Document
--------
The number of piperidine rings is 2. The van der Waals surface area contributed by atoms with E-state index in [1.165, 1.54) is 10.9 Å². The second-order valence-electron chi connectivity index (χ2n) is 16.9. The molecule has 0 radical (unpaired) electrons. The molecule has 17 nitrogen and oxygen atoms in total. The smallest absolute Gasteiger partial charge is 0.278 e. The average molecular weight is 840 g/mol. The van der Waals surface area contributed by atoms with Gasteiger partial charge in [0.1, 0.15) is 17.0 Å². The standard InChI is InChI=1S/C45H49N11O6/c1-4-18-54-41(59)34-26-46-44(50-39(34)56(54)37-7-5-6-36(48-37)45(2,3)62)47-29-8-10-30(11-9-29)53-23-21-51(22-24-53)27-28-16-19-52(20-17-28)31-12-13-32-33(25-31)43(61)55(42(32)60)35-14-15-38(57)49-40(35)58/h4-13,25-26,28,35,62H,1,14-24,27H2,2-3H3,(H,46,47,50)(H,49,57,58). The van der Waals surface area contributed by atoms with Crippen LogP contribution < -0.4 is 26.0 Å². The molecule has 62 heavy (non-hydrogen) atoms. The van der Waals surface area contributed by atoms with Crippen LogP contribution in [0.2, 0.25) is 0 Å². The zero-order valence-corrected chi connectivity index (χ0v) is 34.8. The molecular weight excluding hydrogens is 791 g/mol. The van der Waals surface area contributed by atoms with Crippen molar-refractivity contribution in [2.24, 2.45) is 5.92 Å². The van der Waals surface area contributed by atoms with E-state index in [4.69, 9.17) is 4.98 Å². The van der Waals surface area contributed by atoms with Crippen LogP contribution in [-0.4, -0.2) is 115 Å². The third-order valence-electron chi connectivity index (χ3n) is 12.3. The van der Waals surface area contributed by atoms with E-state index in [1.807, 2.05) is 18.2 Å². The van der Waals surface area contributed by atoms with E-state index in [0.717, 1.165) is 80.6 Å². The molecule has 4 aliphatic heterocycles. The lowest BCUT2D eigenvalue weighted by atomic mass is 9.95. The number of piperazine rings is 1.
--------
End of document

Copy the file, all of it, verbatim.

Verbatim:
The number of piperidine rings is 2. The van der Waals surface area contributed by atoms with E-state index in [1.165, 1.54) is 10.9 Å². The second-order valence-electron chi connectivity index (χ2n) is 16.9. The molecule has 0 radical (unpaired) electrons. The molecule has 17 nitrogen and oxygen atoms in total. The smallest absolute Gasteiger partial charge is 0.278 e. The average molecular weight is 840 g/mol. The van der Waals surface area contributed by atoms with Gasteiger partial charge in [0.1, 0.15) is 17.0 Å². The standard InChI is InChI=1S/C45H49N11O6/c1-4-18-54-41(59)34-26-46-44(50-39(34)56(54)37-7-5-6-36(48-37)45(2,3)62)47-29-8-10-30(11-9-29)53-23-21-51(22-24-53)27-28-16-19-52(20-17-28)31-12-13-32-33(25-31)43(61)55(42(32)60)35-14-15-38(57)49-40(35)58/h4-13,25-26,28,35,62H,1,14-24,27H2,2-3H3,(H,46,47,50)(H,49,57,58). The van der Waals surface area contributed by atoms with Crippen LogP contribution < -0.4 is 26.0 Å². The molecule has 62 heavy (non-hydrogen) atoms. The van der Waals surface area contributed by atoms with Crippen LogP contribution in [0.2, 0.25) is 0 Å². The zero-order valence-corrected chi connectivity index (χ0v) is 34.8. The molecular weight excluding hydrogens is 791 g/mol. The van der Waals surface area contributed by atoms with Crippen molar-refractivity contribution in [2.24, 2.45) is 5.92 Å². The van der Waals surface area contributed by atoms with E-state index in [4.69, 9.17) is 4.98 Å². The van der Waals surface area contributed by atoms with Crippen LogP contribution in [-0.4, -0.2) is 115 Å². The third-order valence-electron chi connectivity index (χ3n) is 12.3. The van der Waals surface area contributed by atoms with E-state index in [1.807, 2.05) is 18.2 Å². The van der Waals surface area contributed by atoms with E-state index in [0.717, 1.165) is 80.6 Å². The molecule has 4 aliphatic heterocycles. The lowest BCUT2D eigenvalue weighted by atomic mass is 9.95. The number of piperazine rings is 1.